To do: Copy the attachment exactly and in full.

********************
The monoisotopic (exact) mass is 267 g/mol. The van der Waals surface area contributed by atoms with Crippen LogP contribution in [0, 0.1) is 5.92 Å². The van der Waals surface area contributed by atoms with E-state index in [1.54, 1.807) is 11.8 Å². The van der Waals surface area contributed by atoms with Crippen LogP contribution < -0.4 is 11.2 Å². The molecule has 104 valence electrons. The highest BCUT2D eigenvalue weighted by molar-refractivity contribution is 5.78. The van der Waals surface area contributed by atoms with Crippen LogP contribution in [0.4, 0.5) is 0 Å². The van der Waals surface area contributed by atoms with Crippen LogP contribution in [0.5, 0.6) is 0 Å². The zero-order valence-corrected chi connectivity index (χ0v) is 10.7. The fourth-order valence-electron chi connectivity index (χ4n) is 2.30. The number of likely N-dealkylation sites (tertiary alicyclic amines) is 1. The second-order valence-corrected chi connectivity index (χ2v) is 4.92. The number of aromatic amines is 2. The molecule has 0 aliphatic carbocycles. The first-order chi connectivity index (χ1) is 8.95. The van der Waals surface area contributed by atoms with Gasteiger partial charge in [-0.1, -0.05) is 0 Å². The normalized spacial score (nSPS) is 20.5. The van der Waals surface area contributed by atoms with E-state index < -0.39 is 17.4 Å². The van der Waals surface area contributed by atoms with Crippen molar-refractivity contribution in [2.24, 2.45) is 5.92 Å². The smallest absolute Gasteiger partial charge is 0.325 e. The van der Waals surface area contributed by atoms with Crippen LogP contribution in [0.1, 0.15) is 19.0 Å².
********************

The monoisotopic (exact) mass is 267 g/mol. The van der Waals surface area contributed by atoms with Crippen LogP contribution in [0, 0.1) is 5.92 Å². The van der Waals surface area contributed by atoms with E-state index in [1.54, 1.807) is 11.8 Å². The van der Waals surface area contributed by atoms with Crippen LogP contribution < -0.4 is 11.2 Å². The molecule has 104 valence electrons. The highest BCUT2D eigenvalue weighted by molar-refractivity contribution is 5.78. The van der Waals surface area contributed by atoms with Crippen LogP contribution in [0.4, 0.5) is 0 Å². The van der Waals surface area contributed by atoms with Crippen LogP contribution in [0.5, 0.6) is 0 Å². The zero-order valence-corrected chi connectivity index (χ0v) is 10.7. The fourth-order valence-electron chi connectivity index (χ4n) is 2.30. The number of likely N-dealkylation sites (tertiary alicyclic amines) is 1. The second-order valence-corrected chi connectivity index (χ2v) is 4.92. The number of aromatic amines is 2. The molecule has 0 aliphatic carbocycles. The first-order chi connectivity index (χ1) is 8.95. The van der Waals surface area contributed by atoms with Gasteiger partial charge in [-0.1, -0.05) is 0 Å². The normalized spacial score (nSPS) is 20.5. The van der Waals surface area contributed by atoms with E-state index < -0.39 is 17.4 Å². The van der Waals surface area contributed by atoms with Crippen molar-refractivity contribution in [2.24, 2.45) is 5.92 Å². The smallest absolute Gasteiger partial charge is 0.325 e. The van der Waals surface area contributed by atoms with Crippen LogP contribution in [0.1, 0.15) is 19.0 Å².